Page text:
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« Buy Large, Cook Small | Main | Simple Roast Chicken »

Hot-Cooked Rice? So nice!

By Sandy Hu

You might think that rice is in my blood, in my veins. But you would be wrong.

As a kid, I was a mashed potatoes girl. And it’s only as I developed an appreciation of food and cooking that I learned to appreciate rice – the firm little morsels with just a little bite, that when chewed slowly, develop a sweetness that fills the mouth with flavor.

I don’t understand why more people don’t have a rice cooker.  It’s one of the cheapest electrical food appliances and proves its worth every time I have perfect rice in 30 minutes by just pressing a button – no watching, no fussing.

If you’re in a hurry to put dinner on the table after work, you can start rice in the rice cooker as soon as you get home. Now you can tend to the meat and veggies. It’s great for company, too, since it’s the one part of the meal that makes itself. I’ll give you a way to dress up plain rice for a company dinner in my reci-tips below.

There are fancy rice cookers that program for the type of rice you are using. Some have induction heating, inner pans made of clay, and other bells and whistles. But I’m perfectly happy with my no-nonsense, inexpensive National. If you cook a variety of rice often – brown, jasmine, basmati, etc. – you might want a more sophisticated rice cooker, but for basic long grain and short-grain rice, the simplest will do.

Along with a rice cooker, no Asian family would be without a rice paddle. Flat and oval-shaped, it’s more convenient than a spoon for fluffing just-cooked rice and for scooping it out of the pot.

Whether you use a rice cooker or make it in a pot, here are some simple ways to use cooked rice, beginning with one for company:

Mock Rice Pilaf: Cook 3 cups long- or short-grain rice using lower-sodium chicken broth instead of water. Just before rice is done, melt ¼ cup butter in a pan on medium heat and saute ½ cup minced onion just until onion is soft. Stir in ¼ cup chopped flat-leaf parsley, 1/3 cup chopped roasted cashews and ¼ cup currants. Spoon butter mixture into hot rice and toss to coat. Makes 8 to 12 servings. You can halve this recipe, vary the herbs and nuts, and play with the amounts to suit your taste.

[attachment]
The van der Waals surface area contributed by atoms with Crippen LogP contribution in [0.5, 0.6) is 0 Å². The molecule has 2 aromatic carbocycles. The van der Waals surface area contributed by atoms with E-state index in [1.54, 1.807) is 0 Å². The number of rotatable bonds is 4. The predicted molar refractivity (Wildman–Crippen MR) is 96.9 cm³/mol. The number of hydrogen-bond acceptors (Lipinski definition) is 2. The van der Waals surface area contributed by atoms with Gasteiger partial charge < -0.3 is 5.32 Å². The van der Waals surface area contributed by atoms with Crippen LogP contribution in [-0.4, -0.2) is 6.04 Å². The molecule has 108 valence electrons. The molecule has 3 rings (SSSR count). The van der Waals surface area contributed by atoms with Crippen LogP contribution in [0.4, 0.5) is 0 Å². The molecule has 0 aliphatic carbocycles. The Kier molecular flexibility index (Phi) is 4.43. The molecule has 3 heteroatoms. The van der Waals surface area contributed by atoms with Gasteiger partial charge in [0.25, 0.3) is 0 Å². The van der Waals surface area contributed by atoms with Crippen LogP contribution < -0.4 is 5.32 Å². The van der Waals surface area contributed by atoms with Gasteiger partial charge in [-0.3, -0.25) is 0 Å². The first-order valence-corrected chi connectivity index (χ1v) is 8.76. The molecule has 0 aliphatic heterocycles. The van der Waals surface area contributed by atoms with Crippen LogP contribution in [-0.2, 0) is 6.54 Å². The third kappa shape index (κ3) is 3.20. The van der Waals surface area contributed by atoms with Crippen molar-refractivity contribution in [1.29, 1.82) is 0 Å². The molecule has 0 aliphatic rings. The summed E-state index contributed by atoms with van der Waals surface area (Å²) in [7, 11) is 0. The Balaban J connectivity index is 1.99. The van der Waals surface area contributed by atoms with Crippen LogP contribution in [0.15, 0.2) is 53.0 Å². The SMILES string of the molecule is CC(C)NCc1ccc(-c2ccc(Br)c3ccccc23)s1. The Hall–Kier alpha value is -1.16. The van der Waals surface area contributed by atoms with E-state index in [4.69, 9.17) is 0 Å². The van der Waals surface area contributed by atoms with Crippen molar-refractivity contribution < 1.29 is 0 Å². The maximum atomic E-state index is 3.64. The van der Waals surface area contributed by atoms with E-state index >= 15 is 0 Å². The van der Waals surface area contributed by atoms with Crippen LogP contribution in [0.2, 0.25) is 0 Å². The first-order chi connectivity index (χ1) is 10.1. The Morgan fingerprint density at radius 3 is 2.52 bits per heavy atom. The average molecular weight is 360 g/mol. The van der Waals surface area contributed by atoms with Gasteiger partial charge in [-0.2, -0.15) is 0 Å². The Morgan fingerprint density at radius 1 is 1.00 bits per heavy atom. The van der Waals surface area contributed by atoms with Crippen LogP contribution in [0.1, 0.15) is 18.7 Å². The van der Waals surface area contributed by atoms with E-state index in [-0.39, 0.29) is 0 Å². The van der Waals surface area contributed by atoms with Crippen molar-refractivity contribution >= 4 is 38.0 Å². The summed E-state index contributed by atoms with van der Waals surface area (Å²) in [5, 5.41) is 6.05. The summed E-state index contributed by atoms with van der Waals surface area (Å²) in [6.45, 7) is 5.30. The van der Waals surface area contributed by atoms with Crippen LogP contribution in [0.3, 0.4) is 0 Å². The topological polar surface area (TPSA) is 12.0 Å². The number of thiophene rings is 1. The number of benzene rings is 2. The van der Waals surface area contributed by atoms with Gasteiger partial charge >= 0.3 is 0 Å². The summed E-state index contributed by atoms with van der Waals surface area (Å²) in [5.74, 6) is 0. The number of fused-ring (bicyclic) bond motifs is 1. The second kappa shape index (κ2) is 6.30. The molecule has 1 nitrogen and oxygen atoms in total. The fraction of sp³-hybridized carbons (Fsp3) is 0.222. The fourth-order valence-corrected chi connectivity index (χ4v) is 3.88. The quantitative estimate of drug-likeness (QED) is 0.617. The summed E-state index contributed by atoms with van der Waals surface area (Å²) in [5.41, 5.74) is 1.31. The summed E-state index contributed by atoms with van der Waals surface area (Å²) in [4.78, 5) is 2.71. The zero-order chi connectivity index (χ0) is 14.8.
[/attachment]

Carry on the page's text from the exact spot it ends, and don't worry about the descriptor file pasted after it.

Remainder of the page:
• Fried Rice: In a wok or large nonstick skillet, stir-fry chopped bacon until crisp; remove bacon and drain fat. Heat vegetable oil in the same pan and stir-fry veggies such as broccoli or cauliflower florets, bias cut celery, carrots, asparagus, chopped or sliced onion – whatever you have on hand – until crisp-tender; very lightly season with salt. Remove veggies. Heat more vegetable oil in the same pan and add leftover cooked rice (you’ll have to crumble rice with clean hands if it has been refrigerated because rice will clump together), tossing until grains are heated through. Return bacon and veggies to the pan and season with soy sauce, a combination of soy sauce and oyster sauce, a combination of soy sauce and fish sauce, or just salt and pepper. Garnish with chopped green onion or cilantro. Instead of bacon, you can use leftover strips of ham, steak, roast chicken or cooked shrimp.
  • Summer Rice Salad: Combine chilled rice with chopped veggies, such as zucchini, green onions, minced onion, halved cherry tomatoes, drained marinated artichoke hearts, diced cucumber, diced red or green pepper, sliced pitted olives. plus chopped herbs like flat-leaf parsley or basil, Toss with vinaigrette. To make a main dish salad, add drained can tuna and chopped hard-cooked eggs.

Special Fork is a recipe website for your smartphone and PC that solves the daily dinnertime dilemma: what to cook now! Our bloggers blog Monday through Friday to give you cooking inspiration. Check out our recipe database for quick ideas that take no more than 30 minutes of prep time. Join the conversation on Facebook and follow us on Twitter.

Reader Comments (4)

[...] I have lots of veggies on their last legs, I cut them up and make fried rice for [...]

[...] Add bits and pieces of leftover steak to fried rice. [...]

November 8, 2010 | Unregistered CommenterGreat Steak! « Specialfo

[...] rice in an electric rice cooker.  If you don’t have a rice cooker, use the absorption method from Cook’s Illustrated, but omit [...]

Electric rice cookers are very helpful for busy people, specially when both parents work and do not have the time to cook. Using one of these cookers means one thing less to watch on the kitchen.

September 18, 2011 | Unregistered Commenterplumbing

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